How To Raise Emotionally Intelligent Kids

As a parent, you want your children to grow up to be kind, compassionate, and ethical human beings. While academic intelligence is important, emotional intelligence is equally vital for leading a fulfilling life. Emotional intelligence refers to the ability to understand, express, and regulate emotions in a healthy way. Kids with high emotional intelligence tend to have better social skills, mental health, and life satisfaction.

How To Raise Emotionally Intelligent Kids: Raising Emotionally Intelligent Kids, Cultivating Self-Awareness and Empathy

The good news is that emotional intelligence can be nurtured from a young age. By cultivating your child’s self-awareness and empathy, you lay the foundation for them to become emotionally intelligent adults. Here are some tips on how to raise emotionally intelligent kids.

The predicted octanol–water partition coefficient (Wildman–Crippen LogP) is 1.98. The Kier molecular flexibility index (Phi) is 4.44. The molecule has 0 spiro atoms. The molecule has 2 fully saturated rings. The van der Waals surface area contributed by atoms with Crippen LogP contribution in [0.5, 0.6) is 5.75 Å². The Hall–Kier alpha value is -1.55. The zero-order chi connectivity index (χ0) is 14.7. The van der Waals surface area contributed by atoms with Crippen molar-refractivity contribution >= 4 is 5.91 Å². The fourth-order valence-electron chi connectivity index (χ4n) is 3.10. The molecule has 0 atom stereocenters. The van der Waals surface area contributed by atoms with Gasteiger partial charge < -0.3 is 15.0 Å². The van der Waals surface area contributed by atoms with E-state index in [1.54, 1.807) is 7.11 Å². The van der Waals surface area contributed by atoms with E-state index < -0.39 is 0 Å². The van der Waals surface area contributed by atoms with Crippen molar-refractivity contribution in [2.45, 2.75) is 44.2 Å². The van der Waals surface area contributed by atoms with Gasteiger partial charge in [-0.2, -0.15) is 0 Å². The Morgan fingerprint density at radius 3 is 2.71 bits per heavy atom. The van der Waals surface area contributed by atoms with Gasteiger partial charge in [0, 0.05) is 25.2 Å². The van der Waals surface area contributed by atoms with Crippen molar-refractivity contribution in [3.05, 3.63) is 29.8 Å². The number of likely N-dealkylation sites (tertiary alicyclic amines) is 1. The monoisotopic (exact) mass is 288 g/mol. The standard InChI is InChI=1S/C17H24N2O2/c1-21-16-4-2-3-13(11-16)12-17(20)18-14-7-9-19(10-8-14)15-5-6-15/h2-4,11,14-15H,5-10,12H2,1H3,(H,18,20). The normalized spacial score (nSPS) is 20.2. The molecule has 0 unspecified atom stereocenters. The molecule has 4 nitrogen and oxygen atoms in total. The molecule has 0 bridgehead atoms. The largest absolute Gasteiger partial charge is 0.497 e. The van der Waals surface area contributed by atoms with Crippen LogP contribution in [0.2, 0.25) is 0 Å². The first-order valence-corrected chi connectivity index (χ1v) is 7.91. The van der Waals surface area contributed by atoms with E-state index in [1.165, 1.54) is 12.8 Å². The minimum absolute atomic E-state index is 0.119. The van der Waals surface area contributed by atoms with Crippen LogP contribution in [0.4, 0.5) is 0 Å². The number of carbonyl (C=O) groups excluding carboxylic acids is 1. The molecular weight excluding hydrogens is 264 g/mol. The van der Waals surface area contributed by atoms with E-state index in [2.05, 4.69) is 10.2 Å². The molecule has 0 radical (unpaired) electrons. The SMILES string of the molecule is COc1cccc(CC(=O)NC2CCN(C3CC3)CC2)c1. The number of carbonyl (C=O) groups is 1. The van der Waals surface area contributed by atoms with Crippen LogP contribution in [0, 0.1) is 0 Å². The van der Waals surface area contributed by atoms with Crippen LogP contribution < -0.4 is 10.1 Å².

Help Them Understand Their Emotions

Self-awareness is at the core of emotional intelligence. Kids need to recognise and understand their own emotions before they can manage them appropriately. When your child expresses anger, sadness, or fear, don’t criticise or dismiss their feelings as silly. Instead, help them identify what they’re feeling using simple words like “angry”, “sad”, or “scared”.

You can ask questions like “How are you feeling right now?” or “What do you think made you feel this way?”. Avoid judgmental language and just listen patiently. Validating their emotions will teach them that all feelings are okay, even the difficult ones. Over time, they will become better at recognising and articulating their emotions.